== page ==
There are some humorous moments, as Patrick said. Some of them are intentional and some not. I found it funny that the story is set in Wales and yet no one uses a Welsh accent. There's plenty of English, American, and whatever the Gypsy accent is, but no Welsh. Or how about the way that Chaney peers into Ankers' bedroom window with his telescope and then proceeds to flirt with her afterward, creepily pointing out that he knows the contents of her bedside table, which she finds charming. The idea that the towering Lone Chaney Jr. was the diminutive Claude Rains' son is an amusing one, although the movie at least acknowledges this when Rains' character refers to him jokingly in one scene as a "big boy". And perhaps not so much funny, as more a sign of the times, but notice how casually the death of the gypsy is treated. Certainly the subject of arresting Larry for his murder is never seriously considered despite the fact that he was found next to the body and the owner of the murder weapon, which he continues to carry with him even after the murder!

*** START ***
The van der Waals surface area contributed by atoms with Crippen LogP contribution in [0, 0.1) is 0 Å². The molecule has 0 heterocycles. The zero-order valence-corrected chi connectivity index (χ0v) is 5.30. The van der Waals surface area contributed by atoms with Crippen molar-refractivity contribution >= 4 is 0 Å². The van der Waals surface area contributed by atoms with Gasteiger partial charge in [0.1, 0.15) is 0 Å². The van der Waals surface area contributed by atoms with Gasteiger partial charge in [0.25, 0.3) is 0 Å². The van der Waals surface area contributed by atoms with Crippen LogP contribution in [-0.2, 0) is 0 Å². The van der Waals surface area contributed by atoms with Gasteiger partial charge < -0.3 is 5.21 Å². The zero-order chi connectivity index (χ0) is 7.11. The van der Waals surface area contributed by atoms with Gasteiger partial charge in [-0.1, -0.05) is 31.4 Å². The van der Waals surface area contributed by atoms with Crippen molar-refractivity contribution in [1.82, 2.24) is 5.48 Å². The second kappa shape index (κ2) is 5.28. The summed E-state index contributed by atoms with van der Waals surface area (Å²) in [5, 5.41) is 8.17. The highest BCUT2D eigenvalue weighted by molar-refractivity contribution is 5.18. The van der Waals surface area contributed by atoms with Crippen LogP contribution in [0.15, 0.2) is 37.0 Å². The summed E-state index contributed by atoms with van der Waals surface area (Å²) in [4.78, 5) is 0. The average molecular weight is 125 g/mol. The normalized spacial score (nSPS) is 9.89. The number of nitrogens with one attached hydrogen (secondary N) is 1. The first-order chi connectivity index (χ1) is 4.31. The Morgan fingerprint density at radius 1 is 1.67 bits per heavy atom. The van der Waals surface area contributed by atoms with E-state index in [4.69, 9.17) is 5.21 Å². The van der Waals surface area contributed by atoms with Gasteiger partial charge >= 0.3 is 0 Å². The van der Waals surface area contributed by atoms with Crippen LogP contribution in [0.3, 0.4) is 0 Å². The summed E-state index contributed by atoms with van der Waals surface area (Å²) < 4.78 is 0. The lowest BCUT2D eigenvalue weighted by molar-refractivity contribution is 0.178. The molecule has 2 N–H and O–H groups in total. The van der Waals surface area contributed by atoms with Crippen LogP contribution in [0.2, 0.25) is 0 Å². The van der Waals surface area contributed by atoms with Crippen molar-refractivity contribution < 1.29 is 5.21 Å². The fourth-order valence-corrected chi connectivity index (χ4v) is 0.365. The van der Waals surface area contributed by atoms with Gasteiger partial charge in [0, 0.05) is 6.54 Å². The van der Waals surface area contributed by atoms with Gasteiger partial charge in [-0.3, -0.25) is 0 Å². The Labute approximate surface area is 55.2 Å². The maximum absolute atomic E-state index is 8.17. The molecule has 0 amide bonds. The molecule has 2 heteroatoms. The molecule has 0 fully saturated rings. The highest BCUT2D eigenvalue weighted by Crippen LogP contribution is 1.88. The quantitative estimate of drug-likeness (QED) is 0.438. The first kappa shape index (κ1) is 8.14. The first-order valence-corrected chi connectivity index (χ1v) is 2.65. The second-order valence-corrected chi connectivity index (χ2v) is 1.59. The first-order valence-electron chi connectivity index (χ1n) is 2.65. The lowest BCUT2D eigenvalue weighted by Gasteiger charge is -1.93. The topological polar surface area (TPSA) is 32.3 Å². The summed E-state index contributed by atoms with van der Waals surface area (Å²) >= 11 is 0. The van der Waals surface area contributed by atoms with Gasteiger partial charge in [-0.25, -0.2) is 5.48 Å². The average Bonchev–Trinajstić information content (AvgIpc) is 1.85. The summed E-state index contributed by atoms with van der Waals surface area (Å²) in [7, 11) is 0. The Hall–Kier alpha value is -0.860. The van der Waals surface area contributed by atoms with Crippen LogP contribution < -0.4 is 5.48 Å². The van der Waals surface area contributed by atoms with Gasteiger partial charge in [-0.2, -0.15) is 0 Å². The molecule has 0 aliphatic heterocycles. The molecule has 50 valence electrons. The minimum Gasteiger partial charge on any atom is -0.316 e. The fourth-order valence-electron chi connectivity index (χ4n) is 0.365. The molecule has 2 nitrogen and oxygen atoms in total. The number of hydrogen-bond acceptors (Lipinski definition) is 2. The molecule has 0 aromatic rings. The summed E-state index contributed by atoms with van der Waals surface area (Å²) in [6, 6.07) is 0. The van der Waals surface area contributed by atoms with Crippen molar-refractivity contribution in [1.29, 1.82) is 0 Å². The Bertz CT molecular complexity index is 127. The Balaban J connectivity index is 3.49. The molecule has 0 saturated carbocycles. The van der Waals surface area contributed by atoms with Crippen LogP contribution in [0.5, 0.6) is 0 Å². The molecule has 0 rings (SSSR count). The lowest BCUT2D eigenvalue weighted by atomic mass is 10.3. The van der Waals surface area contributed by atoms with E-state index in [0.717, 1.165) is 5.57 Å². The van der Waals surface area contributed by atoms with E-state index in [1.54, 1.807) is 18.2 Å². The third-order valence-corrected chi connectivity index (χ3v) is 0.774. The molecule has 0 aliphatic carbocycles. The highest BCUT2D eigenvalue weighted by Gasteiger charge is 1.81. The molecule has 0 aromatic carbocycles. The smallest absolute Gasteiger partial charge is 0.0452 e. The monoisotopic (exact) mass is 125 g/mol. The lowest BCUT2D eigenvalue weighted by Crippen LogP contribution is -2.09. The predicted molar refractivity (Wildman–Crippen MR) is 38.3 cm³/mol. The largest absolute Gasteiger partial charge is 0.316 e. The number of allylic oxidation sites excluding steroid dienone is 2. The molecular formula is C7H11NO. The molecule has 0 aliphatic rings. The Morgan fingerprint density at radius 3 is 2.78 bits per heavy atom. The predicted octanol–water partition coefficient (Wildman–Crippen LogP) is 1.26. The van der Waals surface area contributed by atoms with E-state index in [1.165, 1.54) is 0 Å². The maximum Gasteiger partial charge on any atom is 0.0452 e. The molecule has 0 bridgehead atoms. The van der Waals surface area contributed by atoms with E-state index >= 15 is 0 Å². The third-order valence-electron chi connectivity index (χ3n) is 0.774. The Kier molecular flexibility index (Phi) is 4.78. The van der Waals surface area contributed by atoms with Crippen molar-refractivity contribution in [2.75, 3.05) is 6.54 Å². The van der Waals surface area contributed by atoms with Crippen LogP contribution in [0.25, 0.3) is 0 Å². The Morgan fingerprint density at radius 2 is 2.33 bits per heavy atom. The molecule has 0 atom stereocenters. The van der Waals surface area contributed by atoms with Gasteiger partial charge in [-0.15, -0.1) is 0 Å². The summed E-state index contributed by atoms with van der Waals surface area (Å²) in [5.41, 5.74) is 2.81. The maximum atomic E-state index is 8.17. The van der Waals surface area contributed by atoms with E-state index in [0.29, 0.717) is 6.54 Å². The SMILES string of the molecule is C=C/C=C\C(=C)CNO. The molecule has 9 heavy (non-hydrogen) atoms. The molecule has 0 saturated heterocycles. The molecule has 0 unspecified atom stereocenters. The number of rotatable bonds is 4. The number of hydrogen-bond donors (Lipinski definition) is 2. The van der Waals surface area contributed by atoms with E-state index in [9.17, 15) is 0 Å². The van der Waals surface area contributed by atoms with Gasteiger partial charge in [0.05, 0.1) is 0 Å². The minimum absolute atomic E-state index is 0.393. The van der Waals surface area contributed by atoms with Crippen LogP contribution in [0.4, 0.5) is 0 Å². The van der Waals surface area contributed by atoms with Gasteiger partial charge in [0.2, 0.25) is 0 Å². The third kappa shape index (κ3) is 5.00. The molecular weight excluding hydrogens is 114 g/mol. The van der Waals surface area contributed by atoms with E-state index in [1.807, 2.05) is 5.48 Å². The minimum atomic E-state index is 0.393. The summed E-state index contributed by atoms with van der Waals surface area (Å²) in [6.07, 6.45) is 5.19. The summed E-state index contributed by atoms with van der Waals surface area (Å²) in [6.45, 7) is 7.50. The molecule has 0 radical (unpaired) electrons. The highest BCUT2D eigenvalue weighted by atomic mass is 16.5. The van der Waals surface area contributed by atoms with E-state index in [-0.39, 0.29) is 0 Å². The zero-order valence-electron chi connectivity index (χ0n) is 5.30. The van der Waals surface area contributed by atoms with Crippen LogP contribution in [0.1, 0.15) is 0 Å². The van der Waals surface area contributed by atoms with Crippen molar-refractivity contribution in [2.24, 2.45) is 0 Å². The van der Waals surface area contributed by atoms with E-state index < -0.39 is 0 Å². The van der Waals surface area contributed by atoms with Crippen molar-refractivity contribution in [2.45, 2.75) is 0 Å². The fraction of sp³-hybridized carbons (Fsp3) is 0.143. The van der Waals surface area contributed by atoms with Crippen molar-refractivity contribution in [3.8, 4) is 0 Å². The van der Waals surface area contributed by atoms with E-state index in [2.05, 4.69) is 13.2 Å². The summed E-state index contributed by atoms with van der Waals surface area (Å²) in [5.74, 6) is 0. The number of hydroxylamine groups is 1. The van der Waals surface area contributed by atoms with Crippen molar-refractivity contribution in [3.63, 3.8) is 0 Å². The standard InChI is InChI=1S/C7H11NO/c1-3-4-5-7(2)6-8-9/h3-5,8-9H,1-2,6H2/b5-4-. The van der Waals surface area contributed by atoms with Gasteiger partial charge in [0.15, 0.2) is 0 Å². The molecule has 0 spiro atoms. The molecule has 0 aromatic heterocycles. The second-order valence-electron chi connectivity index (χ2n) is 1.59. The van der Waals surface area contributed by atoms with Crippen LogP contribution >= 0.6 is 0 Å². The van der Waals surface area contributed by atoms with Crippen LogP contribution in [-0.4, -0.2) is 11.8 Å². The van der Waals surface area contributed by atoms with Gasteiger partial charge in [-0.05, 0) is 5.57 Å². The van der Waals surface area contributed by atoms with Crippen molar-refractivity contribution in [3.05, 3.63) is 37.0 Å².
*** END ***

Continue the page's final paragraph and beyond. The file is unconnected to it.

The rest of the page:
It's true that compared to modern makeup and special effects, this movie is primitive, but it does a splendid job with what it had to work with. The art direction and sets are well done and the fog machines help cover up any weaknesses. They really set the atmosphere. Okay, so you can always tell that it's just a man covered in fur, but the wolf man is kept mainly in shadows and still manages to be believably menacing.
Horror movies today rely on gore and as many jump out of your seat moments as they can throw at you. This one relies on old fashioned atmosphere and acting ability and that's all it really needs.
Photos © Copyright Universal Pictures (1941)